Aardvark, I like this sentence: 'I tend to be a by the book type of person, and ask that you respect that.' It shall be on my mental list of pre-phrased sentences for difficult situations.

I hope my employer can say that she made an error, and then correct the documents, and then it would all be sorted.



superluminary
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21 Nov 2013, 6:42 am

Hi Cinnamon, I'm assuming it's a relatively small amount, like £40 or so. It's extremely unlikely you would be prosecuted for it. My limited experience of the legal system here is that it's surprisingly sensible. I would call citizen's advice without passing over your details and ask them what they think you should do. I suspect they would say something along the lines of "don't do it again". Make a log of the call and what was said, just on a piece of paper. This will show you acted on your concerns.

Then I would speak to your employer and tell her that it made you unhappy to sign the papers and that you don't want to do that any more. I would hesitate to go to the police as it's quite a small thing, but if it happens again then you might want to tell her that you would.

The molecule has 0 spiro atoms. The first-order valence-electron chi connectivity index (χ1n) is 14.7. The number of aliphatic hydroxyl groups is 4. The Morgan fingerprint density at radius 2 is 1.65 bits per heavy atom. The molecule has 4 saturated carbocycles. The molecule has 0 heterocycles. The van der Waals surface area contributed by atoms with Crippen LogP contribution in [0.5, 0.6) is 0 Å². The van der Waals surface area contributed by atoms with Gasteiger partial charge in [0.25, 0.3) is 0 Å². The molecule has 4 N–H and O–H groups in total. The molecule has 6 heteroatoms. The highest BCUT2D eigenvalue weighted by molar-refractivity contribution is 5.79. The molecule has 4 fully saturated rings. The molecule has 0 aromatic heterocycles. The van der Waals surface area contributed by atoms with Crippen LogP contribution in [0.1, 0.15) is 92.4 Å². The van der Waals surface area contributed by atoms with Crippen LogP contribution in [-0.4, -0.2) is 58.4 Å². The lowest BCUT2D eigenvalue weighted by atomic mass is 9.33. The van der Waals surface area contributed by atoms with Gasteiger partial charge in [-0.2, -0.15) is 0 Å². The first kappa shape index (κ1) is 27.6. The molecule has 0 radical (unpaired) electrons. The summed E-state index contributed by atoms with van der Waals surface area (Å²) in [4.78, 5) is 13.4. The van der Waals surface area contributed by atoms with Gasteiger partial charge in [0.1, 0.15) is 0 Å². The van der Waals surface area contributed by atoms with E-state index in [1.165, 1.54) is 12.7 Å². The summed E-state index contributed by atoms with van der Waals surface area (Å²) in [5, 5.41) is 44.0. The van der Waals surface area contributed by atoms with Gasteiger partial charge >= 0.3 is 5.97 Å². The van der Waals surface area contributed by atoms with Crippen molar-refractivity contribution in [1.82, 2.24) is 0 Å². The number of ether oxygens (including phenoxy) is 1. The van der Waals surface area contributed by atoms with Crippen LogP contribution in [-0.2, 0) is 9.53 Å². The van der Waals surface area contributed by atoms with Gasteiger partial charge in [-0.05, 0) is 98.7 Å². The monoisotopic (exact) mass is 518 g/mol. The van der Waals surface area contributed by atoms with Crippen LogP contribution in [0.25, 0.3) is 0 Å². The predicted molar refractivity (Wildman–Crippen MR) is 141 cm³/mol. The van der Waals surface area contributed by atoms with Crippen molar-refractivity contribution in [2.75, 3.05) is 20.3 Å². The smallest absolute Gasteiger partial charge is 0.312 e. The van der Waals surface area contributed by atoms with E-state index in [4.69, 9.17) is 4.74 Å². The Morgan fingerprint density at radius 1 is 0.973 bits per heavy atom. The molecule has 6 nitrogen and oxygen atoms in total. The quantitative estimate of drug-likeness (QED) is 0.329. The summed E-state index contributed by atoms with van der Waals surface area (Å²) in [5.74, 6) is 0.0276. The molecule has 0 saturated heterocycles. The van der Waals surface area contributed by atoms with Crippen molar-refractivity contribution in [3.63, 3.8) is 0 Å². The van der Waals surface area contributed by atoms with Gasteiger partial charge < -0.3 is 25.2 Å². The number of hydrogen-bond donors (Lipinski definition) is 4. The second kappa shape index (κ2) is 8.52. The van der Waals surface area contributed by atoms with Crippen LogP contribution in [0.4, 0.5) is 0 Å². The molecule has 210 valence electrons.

Regarding your IP, the crown prosecution service is not going to trawl through Wrong Planet looking for your IP address. In America maybe, but not here. It's a minor offence and you're (from the sound of it) very sorry indeed, which carries weight.

The legal system can seem really scary, but at this level it's generally pretty sensible. Anyone would look at this and say "bossy employer bullies aspie employee into signing milage papers". If it's you against her, you are clearly in the right and any magistrate would see that. If your employer is investigated it will be certainly be her who who will be held to account, especially if she's pressurised you into signing. From the sound of it she may be up to other similar things. Make it clear you don't want to be involved.